- Written by Rand Sealey
Last weekend, April 4th and 6th, was what is known as "Cayuse Weekend." This year, it was an event filled one with lots of wine and fun.
On Friday morning, we drove down to Sunnyside Road on the Oregon side of the Walla Walla Valley in "The Rocks" (soon to be an AVA) to Cayuse Vineyards" annual Private Release Party in "The Box." There we tasted the 2012's which will be released next year. Here are my notes:
2012 Cayuse Camaspelo, Walla Walla Valley - This 84% Cabernet Sauvignon, 16% Merlot blend shows a deep ruby color and aromas of raspberry, cherry, cassis with scents of crushed roses, tobacco and incense. The medium-full bodied flavors are thck and chewy, muscular, yet refined with a long, moderate tannin finish. 19+/20 points.
2012 Cayuse Syrah, Walla Walla Valley, Walla Walla Valley, Cailloux Vineyard - Deep crimson colored, this wine shows the feminine side of Syrah, with lovely aromas of raspberry, blueberry, crushed roses, lavender and violets laid on a savory, lushly textured palate and finish. 19.5/20 points.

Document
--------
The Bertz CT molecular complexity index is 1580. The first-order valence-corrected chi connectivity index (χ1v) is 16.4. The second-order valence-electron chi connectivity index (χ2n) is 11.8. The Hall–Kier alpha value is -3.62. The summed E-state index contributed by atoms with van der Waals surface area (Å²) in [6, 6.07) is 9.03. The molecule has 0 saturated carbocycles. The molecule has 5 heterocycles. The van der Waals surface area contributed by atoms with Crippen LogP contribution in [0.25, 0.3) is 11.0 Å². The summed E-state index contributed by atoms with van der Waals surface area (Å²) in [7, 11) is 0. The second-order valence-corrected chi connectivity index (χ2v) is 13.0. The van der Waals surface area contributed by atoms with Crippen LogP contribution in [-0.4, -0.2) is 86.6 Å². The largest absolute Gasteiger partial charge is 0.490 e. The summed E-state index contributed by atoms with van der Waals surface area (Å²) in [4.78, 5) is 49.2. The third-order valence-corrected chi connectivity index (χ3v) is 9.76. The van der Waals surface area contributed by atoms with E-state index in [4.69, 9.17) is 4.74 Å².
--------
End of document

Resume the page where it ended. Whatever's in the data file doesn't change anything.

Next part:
2012 Cayuse Syrah, Walla Walla Valley, En Cerise Vineyard - Opaque purplish colored, this offers a rich nose of roasted fruits - blackberry, blueberry and cassis - with scents of attar of rose and violets, with earthy, gamy dark fruits and a thick texture, yet refined on the back and the finish. 19.5/20 points.
2012 Cayuse Syrah, Walla Walla Valley, En Chamberlin Vineyard - Again, this shows a deep crimson color and seductive aromas of blueberry, pomegranate, cassis, lavender and violets, with lavish stony earth flavors, and considerable length and staying power. 20/20 points.